AndroidPIT LG V30S Honor View 10 Pixel 2 XL 2614
The latest generation of smartphones have AI functionality built into the camera. / © AndroidPIT by Irina Efremova

Some of the newest smartphones are equipped with AI and have an object recognition function integrated directly into the camera app. Just open it, select the mode and take a picture. Artificial intelligence will then search the web for the object, and if it finds useful results, it will show you information about it.

There are various third-party apps that perform the same function, such as Google Lens (which needs no introduction) or CamFind, which acts as a normal search engine except that it uses images instead of words.

The app, which takes advantage of the CloudSight Image Recognition API, is available for both Android and iOS phones. Unfortunately, these apps aren't 100% accurate, but a lot of the time they get the job done.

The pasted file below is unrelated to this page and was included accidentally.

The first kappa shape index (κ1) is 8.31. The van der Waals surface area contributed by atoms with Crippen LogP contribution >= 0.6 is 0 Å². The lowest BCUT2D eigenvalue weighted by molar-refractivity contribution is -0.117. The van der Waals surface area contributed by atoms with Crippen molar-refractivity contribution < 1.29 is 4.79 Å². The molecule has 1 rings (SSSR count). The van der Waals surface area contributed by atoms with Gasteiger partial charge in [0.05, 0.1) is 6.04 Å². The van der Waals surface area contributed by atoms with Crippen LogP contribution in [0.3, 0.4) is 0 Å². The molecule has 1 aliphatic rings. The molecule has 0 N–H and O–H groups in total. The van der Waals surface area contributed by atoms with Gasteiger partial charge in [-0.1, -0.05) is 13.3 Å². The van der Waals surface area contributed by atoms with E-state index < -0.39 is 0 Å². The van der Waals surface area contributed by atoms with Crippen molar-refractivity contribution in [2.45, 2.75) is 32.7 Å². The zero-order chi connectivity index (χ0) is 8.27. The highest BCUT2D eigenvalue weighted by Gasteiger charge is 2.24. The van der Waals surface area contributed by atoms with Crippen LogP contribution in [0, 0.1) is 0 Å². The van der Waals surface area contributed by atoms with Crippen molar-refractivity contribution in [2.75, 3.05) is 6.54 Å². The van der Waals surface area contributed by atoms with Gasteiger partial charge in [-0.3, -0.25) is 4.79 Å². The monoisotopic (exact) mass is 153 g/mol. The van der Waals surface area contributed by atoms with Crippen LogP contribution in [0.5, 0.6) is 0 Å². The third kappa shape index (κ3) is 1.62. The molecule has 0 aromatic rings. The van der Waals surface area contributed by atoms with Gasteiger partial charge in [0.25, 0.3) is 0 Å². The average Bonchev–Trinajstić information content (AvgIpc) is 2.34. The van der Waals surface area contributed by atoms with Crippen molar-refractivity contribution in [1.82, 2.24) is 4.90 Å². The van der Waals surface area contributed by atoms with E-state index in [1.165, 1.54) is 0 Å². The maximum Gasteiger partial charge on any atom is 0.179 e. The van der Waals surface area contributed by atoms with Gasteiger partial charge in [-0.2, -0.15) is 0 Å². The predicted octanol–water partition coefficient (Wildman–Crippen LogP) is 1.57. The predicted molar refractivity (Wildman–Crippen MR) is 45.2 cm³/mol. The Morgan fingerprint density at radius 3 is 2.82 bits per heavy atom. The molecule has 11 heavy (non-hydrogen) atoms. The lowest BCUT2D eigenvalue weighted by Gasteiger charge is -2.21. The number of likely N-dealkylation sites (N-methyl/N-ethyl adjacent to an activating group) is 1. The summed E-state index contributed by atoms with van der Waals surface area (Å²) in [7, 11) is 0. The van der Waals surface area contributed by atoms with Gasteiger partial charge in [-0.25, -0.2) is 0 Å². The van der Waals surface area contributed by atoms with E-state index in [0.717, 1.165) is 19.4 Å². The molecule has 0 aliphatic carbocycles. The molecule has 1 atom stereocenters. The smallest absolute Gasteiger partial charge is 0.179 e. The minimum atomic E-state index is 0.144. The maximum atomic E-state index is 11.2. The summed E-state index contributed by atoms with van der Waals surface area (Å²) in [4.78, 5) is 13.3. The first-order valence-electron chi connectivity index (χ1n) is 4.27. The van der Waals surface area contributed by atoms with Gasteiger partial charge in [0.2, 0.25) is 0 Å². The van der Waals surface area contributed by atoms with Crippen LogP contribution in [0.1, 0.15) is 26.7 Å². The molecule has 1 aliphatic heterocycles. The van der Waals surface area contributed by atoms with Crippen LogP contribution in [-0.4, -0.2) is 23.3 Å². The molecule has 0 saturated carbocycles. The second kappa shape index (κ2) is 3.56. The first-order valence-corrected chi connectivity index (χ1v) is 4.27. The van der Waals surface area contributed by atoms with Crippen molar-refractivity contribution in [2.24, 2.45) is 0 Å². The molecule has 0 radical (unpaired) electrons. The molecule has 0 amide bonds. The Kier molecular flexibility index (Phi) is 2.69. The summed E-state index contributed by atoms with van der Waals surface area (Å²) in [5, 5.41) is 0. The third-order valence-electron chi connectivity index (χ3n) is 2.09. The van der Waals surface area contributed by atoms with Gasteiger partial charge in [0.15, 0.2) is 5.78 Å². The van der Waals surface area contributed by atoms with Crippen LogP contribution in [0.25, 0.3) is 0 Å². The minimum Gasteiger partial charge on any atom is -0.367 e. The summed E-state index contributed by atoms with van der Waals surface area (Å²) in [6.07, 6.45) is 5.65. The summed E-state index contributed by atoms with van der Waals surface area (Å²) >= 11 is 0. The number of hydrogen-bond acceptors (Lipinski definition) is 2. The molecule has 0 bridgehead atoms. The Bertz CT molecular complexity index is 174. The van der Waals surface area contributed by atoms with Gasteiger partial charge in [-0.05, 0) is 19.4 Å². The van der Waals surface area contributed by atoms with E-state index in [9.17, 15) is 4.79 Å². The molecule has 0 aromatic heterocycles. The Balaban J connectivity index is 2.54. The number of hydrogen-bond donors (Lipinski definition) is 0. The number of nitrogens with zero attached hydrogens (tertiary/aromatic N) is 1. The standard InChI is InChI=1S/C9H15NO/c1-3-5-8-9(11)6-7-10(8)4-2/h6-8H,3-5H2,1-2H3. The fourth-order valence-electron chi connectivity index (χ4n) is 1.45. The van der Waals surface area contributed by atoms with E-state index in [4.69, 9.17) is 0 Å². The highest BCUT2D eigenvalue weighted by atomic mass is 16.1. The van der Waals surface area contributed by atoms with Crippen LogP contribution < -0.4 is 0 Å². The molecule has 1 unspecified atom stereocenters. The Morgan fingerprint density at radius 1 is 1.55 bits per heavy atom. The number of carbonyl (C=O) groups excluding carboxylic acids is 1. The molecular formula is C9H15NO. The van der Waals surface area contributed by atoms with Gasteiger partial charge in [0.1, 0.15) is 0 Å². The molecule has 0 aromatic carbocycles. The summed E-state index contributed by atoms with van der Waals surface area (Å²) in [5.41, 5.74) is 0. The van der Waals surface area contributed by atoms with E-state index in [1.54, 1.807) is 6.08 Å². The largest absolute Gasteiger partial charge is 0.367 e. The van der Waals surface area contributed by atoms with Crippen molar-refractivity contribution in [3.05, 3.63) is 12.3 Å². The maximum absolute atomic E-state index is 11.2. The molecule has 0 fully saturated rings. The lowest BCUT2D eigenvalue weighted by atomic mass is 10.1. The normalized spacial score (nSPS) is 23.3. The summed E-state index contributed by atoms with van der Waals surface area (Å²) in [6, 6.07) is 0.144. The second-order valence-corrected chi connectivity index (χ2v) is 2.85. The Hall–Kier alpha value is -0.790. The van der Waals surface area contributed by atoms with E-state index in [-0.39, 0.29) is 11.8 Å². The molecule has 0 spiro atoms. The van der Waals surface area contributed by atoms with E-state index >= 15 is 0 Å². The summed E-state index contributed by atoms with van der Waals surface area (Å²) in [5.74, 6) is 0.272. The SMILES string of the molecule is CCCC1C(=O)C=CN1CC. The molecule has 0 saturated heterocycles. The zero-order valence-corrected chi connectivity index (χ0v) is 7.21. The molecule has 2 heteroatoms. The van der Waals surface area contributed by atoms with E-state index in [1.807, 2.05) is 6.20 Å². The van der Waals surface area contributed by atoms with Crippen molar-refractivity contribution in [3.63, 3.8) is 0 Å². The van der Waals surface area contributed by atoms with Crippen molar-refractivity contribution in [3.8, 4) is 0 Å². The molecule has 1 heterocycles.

amazon app scanning object
The Amazon app recognizes objects and compares them in its huge product database. / © AndroidPIT

You can also do similar searches by scanning product barcodes. The Amazon app, for example, is very useful for this purpose because it allows you to search for a product within its huge database and quickly compare prices. Many consumers use this particular feature to find out if buying an item is more convenient (or cheaper) on Amazon that in an actual store. We've all done that before...

Calculate the discount for you? How boring...

Often it happens in shops, especially in clothing stores, that you'll see a sign that says "35% off at check-out". Perhaps you've been in this position before and wanted to know what the final price of an item would be, but math isn't your strong suit. There's a solution which doesn't require a calculator!